[conspire] Linux distributions, and variations thereon

Rick Moen rick at linuxmafia.com
Thu Jun 30 19:00:36 PDT 2011

Quoting Adrien Lamothe (alamozzz at yahoo.com):

> --- On Fri, 6/24/11, Rick Moen <rick at linuxmafia.com> wrote:
> "In a lot of ways these Mint distributions seem to
>   offer a good combination of a solid Debian base, with a choice between
>   the standard 2.6.32 kernel (which is in the current Debian stable
>   distribution) and the latest 2.6.38 kernel (which is in the current Mint
>   11 distribution), ..."
> I like staying as close as possible to the latest kernel release. I've
> looked at Mint 11 and it has a 2.6.38 kernel.

It should be noted that the quotation from my posting, above your
sentence, discussed both Linux Mint 11, which is Ubuntu, and also
Linux Mint Debian Edition (LMDE), which is Debian Testing (and thus is a
rolling distribution, because Debian Testing is).  It's a pretty vital 
difference, so people should be really clear about it:

Ubuntu is release-oriented:  Between releases, you get pretty much just
bugfixes, and then at release time you get a huge version jump on

Debian Testing[1] (and Debian Unstable) is a rolling distribution:  You get 
a slow continuous trickle of updates all the time.

I haven't installed either Mint edition lately, so I can't speak to it
specifically, but the Debian Unstable box in front of me has a selection
of precompiled 2.6.39 kernels available in the package repos, compiled
from Debian's patched 2.6.39+35.1 source packages.  Checking on
, it seems that Testing has those kernels, too (i.e., they've gone
through Testing's quarantine).

Looks like the latest precompiled kernel for Ubuntu 11.04 (Natty
Narwhal) is their set of linux-image-2.6.38-8 packages.  People on
Ubuntu 11.04 (or Linux Mint 11, which _is_ Ubuntu 11.04 with minor
differences) can grab an unofficial prerelease .deb of a 2.6.39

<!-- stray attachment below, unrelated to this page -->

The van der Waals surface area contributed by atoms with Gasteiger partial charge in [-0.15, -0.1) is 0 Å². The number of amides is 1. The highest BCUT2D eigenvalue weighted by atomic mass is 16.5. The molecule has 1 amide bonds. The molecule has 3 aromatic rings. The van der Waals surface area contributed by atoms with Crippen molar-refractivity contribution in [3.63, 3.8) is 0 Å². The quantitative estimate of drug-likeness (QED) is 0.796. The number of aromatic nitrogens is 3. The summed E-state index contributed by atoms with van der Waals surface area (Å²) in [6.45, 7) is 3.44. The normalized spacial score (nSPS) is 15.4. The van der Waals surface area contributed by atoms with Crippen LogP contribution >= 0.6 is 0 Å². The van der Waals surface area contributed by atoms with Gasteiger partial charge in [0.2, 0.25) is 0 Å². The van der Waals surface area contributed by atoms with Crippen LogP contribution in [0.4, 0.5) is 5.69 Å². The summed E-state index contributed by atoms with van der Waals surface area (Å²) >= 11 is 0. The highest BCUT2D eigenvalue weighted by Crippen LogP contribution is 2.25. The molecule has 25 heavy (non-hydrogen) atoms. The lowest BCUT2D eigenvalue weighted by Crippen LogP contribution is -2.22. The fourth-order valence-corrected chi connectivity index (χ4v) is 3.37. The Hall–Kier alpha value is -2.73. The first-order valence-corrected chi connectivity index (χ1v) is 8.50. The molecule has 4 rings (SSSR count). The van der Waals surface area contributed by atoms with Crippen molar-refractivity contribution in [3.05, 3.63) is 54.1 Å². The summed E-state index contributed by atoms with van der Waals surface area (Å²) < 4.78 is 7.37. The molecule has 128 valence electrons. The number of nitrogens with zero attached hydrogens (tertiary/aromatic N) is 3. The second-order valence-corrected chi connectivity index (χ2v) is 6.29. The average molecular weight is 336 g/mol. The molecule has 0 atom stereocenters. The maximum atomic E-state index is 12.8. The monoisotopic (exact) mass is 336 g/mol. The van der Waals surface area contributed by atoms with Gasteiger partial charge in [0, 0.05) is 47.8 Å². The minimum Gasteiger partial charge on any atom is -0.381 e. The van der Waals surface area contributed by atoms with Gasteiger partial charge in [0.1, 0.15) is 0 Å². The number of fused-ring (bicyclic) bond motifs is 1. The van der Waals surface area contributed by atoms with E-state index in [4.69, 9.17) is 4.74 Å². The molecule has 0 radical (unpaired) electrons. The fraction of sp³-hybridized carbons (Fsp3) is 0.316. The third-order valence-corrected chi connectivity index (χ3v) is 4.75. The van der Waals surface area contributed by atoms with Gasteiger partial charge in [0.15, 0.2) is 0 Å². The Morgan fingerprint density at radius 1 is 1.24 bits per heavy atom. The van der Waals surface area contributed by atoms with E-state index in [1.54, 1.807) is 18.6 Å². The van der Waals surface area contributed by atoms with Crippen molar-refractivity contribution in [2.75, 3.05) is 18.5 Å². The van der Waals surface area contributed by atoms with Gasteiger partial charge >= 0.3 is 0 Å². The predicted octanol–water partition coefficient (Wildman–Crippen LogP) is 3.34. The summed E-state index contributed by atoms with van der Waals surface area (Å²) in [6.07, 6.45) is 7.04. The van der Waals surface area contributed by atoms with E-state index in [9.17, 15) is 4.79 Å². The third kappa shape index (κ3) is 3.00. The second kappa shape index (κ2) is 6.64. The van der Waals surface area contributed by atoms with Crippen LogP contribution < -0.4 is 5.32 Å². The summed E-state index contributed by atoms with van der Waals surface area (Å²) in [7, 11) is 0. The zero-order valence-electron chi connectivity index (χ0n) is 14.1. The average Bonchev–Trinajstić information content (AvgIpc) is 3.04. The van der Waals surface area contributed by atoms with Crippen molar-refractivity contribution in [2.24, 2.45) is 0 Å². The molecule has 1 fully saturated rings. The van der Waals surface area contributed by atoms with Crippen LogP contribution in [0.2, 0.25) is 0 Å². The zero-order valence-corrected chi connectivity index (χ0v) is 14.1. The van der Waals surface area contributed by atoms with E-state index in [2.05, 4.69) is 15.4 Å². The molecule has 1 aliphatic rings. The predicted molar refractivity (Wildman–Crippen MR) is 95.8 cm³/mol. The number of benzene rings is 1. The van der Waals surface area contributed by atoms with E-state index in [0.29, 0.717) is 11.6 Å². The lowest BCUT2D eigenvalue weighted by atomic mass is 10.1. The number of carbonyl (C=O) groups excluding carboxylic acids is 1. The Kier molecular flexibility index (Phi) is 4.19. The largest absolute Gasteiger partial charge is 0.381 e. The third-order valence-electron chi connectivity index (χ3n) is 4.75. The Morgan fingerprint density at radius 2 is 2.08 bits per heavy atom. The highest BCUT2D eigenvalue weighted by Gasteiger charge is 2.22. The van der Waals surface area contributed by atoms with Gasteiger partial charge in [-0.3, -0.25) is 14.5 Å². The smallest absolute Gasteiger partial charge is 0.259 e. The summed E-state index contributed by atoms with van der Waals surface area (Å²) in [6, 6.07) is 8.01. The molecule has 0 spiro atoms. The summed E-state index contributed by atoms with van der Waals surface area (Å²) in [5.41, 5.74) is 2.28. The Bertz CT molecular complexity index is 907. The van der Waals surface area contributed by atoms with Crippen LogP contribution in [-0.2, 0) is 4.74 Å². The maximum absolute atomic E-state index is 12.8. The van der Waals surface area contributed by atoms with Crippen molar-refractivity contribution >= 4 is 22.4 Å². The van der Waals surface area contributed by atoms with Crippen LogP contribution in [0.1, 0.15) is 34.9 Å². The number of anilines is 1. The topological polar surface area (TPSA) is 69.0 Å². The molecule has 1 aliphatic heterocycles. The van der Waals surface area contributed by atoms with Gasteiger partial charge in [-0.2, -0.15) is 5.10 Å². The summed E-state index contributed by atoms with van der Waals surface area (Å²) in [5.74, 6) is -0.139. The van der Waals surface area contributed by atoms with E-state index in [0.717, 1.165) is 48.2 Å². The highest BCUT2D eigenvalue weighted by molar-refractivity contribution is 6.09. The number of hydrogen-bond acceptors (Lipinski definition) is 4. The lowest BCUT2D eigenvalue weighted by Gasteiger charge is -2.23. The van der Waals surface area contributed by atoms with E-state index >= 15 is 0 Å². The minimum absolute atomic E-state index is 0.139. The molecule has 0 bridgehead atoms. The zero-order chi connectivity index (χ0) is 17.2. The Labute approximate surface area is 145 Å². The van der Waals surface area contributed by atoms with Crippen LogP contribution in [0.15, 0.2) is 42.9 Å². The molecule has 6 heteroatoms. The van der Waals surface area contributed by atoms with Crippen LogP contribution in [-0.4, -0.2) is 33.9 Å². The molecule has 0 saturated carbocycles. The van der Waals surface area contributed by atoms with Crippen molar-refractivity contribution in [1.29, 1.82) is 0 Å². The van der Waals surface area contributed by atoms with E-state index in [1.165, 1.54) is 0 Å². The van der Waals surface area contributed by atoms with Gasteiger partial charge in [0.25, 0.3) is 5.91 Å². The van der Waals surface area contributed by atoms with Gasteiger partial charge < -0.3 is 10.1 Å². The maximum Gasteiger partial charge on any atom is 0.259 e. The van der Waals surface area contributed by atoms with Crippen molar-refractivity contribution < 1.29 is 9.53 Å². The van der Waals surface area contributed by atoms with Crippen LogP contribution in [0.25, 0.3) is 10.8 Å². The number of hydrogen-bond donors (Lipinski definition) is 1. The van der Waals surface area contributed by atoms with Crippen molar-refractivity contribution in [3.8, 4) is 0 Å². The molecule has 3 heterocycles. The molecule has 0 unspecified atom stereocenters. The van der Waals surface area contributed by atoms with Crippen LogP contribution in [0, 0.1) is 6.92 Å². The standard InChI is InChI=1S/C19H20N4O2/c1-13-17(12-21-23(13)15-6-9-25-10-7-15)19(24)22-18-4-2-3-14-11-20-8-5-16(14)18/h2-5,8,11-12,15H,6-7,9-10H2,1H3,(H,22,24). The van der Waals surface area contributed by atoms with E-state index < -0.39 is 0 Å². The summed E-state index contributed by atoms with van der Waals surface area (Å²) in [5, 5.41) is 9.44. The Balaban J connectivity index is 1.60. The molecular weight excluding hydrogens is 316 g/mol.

precompiled kernel from here, if they're feeling adventuresome:

Notes about that:

> My Debian 6 server has a 2.6.39 kernel.

Just to not disorient people:  6.0.x is 'Squeeze', the current Debian
Stable branch.  Stable is _not_ a rolling distribution, but rather a
regular release-oriented one.

One of the ways that release-oriented distributions maintain stability
is to declare a base version of each important package as their standard
for a while, and backport fixes to it as the software evolves during the
distribution release's support cycle.  In the case of Debian 6.0.x
'Squeeze', the kernel base version is 2.6.32:  Thus, their latest
revision of the available prepackaged kernels for Squeeze is 2.6.32+29
(their 29th revision of the 2.6.32 kernel plus backported fixes).

I'm guessing you either rolled your own 2.6.39 kernel from mainline
source code (the old-time way), or used an official repository?

> I was at a LUG recently, where someone suggested I forgo upgrading to
> a newer distro version for the purpose of getting a newer kernel,
> dismissing a newer kernel as providing an "esoteric advantage." I
> hadn't yet looked at the release notes for 2.6.38, but responded that
> using an "up to date" kernel has always provided me with various
> advantages.

Often, it's small but pleasant improvements versus time and effort
spent.  Also, sometimes the distro kernels _do_ have a few tricks and
stability tweaks not to be found in mainline.  Distro precompiled
kernels _in general_ have gotten good enough that the gains from
compiling locally have decreased quite a bit (with occasional exceptions
such as the anomalous situation created by very recent mainline
improvements that haven't yet hit distro kernels).

[1] Currently, Testing is 7.0 'Wheezy'.

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